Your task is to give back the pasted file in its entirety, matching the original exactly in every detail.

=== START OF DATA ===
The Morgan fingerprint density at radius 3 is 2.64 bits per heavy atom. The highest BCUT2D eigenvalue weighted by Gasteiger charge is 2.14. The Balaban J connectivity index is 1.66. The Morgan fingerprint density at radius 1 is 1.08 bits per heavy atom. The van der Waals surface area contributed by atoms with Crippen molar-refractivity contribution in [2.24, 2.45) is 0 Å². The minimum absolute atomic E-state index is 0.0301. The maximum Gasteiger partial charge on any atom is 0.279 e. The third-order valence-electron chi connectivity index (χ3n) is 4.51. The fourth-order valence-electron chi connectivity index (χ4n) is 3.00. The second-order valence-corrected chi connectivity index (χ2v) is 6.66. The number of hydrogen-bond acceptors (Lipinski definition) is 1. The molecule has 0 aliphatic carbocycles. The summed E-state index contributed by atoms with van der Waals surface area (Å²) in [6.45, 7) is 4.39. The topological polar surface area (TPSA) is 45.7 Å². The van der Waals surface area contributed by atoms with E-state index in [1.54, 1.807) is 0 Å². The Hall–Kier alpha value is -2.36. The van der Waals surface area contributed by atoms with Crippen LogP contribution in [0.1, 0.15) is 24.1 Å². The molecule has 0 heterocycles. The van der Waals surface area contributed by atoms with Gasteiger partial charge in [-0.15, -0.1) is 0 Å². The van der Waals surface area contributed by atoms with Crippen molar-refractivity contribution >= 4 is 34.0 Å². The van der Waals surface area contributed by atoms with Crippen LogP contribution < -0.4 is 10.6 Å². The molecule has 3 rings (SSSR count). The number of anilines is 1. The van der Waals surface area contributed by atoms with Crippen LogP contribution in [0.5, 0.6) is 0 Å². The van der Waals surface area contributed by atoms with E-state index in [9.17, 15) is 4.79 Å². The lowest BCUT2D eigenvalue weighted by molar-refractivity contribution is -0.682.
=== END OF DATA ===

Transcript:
The Morgan fingerprint density at radius 3 is 2.64 bits per heavy atom. The highest BCUT2D eigenvalue weighted by Gasteiger charge is 2.14. The Balaban J connectivity index is 1.66. The Morgan fingerprint density at radius 1 is 1.08 bits per heavy atom. The van der Waals surface area contributed by atoms with Crippen molar-refractivity contribution in [2.24, 2.45) is 0 Å². The minimum absolute atomic E-state index is 0.0301. The maximum Gasteiger partial charge on any atom is 0.279 e. The third-order valence-electron chi connectivity index (χ3n) is 4.51. The fourth-order valence-electron chi connectivity index (χ4n) is 3.00. The second-order valence-corrected chi connectivity index (χ2v) is 6.66. The number of hydrogen-bond acceptors (Lipinski definition) is 1. The molecule has 0 aliphatic carbocycles. The summed E-state index contributed by atoms with van der Waals surface area (Å²) in [6.45, 7) is 4.39. The topological polar surface area (TPSA) is 45.7 Å². The van der Waals surface area contributed by atoms with E-state index in [1.54, 1.807) is 0 Å². The Hall–Kier alpha value is -2.36. The van der Waals surface area contributed by atoms with Crippen LogP contribution in [0.1, 0.15) is 24.1 Å². The molecule has 0 heterocycles. The van der Waals surface area contributed by atoms with Gasteiger partial charge in [-0.15, -0.1) is 0 Å². The van der Waals surface area contributed by atoms with Crippen molar-refractivity contribution >= 4 is 34.0 Å². The van der Waals surface area contributed by atoms with Crippen LogP contribution < -0.4 is 10.6 Å². The molecule has 3 rings (SSSR count). The number of anilines is 1. The van der Waals surface area contributed by atoms with Crippen LogP contribution in [0.5, 0.6) is 0 Å². The van der Waals surface area contributed by atoms with E-state index in [9.17, 15) is 4.79 Å². The lowest BCUT2D eigenvalue weighted by molar-refractivity contribution is -0.682.